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Destroying The Scientific Method

, , , , , , , | Learning | August 30, 2019

(I’m visiting my sister and we’re picking her kid up from school. While we’re there, I learn that the students are learning about biology. I’m a microbiology PhD student, and the teacher excitedly tells the students that I’m a scientist. When considering their questions — and my answers — please bear in mind that I’ve studied two classes of bacterial genes for the past three years and just about nothing else.)

Child #1: “Ms. [My Name], if lily pads were blue, would frogs be blue?”

Me: “I, uh, maybe, but frogs spend time with other plants, too, so–”

Child #2: “Ms. [Almost My Name], if I fed a tadpole a little bit of salt every day, could I make a frog that lives in the ocean?”

Me: “Not right away, but if you kept feeding lots of tadpoles a little bit of salt over hundreds of years, maybe!”

Child #3: “Ms. [Definitely Not My Name], what’s ‘serviette’ mean?” 

Me: “Oh, that’s just a fancy word for a napkin.”

Child #1: “Ms. [My Name], when there were dinosaurs, were the frogs really big?”

Me: “Well, they wouldn’t be frogs, but they might be ancestors of frogs that–”

Child #3: “So, why did they used call Russia the serviette union?”

Me: “–ancestors of frogs… that… They used to call it the Soviet Union. ‘Soviet’ is a Russian word for… farmer, I think.”

(It’s not. But I couldn’t remember what it did mean, because…)

Child #2: “Only I have a bucket of tadpoles, and I gave then a little salt, and they’re all okay, except the ones Henry ate.”

Me: “Henry… ate..?”

Child #2: “Like this!” *baring her teeth* “Raar raar raar!”

Children #1 and #3: “Raar raar!”

(A bell rings, and they disappear. I go talk to the teacher.)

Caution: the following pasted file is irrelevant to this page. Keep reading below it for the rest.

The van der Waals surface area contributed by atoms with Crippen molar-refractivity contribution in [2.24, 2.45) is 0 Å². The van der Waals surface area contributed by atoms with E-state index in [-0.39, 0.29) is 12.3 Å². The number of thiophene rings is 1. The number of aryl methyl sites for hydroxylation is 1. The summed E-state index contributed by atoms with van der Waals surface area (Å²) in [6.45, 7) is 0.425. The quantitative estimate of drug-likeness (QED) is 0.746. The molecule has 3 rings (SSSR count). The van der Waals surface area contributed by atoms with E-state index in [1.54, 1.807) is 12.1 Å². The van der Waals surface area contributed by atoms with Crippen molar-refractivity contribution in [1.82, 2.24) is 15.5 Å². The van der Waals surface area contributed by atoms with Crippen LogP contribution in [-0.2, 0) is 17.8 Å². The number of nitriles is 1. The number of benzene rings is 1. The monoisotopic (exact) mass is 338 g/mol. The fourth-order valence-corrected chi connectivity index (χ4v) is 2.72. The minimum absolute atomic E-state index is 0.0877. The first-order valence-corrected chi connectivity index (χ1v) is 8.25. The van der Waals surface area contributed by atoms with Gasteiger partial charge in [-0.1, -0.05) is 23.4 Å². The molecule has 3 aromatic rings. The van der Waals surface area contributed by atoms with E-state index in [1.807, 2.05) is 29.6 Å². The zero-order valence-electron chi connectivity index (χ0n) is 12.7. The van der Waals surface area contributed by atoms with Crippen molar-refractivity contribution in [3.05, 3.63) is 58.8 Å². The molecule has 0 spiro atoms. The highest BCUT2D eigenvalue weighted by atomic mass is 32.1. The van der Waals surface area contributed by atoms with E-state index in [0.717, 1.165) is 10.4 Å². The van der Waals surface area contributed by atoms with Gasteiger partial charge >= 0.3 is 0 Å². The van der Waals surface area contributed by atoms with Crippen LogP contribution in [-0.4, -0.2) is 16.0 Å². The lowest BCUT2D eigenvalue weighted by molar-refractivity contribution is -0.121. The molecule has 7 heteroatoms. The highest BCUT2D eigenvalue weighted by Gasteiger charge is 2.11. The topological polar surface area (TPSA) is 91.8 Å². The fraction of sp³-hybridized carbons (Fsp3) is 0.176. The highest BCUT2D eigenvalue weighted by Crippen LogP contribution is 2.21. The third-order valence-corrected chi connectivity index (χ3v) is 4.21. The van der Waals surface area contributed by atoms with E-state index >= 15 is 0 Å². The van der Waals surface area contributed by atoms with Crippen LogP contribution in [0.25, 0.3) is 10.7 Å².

Me: “So… biology. Lot about frogs, I guess?”

Teacher: “Oh, no. We’ve been talking about trees. But I brought a frog to class and it jumped onto a student’s head, and they still haven’t stopped trying to make it happen again.”

Me: “Also, this might be important. Who’s Henry?”

(The teacher points to a small boy who’s hitting a pencil with another pencil.)

Teacher: “Oh, also, that’s the name of the principals’ cat. Why do you ask?”

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How Many TIMES Do I Have To Tell You?

, , , , , | Right | August 26, 2019

(I work as a cashier. Sometimes, if people have more than one of the same item, they will only put one up on the belt, and I can change the quantity manually. This customer has seven juice containers but only gives me one to scan.)

Customer: “And times this by six.”

(I look in her cart and see that she has a total of seven items.)

Me: “You actually have seven of these.”

Customer: “No, I said times it by six.”

Me: “But you have seven. Or did you want to put one back and only buy six?”

Customer: “I don’t think you understand. I said times it by six!”

Me: “Okay…”

(I scan the item, change it to six, and put it behind me with the items to go back on the shelf.)

Customer: “What are you doing? I want them all!”

Me: “You said you only wanted six.”

Customer: “No, I said times it by six. You don’t even understand what I’m saying! I want all of them!”

Me: “So, you do want all seven of them?”

Customer: “Oh, my God, this is ridiculous. Listen to me. You scan that item, and you times it by six!

Me: “But you have seven of them. If you want all seven, then I have to charge you for seven.”

Customer: “Have you been listening to me at all? You times it by six; this isn’t complicated.”

(The customer has been sighing and rolling her eyes at me the whole time, like she can’t believe my stupidity. I decide to stop trying to explain it to her, scan the seventh item, and put it in her bag. She looks confusedly at the screen showing her order for about two minutes, making me worry that she’s going to yell at me for charging her for seven, before finally paying.)

Customer: “My God! Just ridiculous!”

(She stormed out in a huff, leaving me to wonder when counting to seven became so difficult.)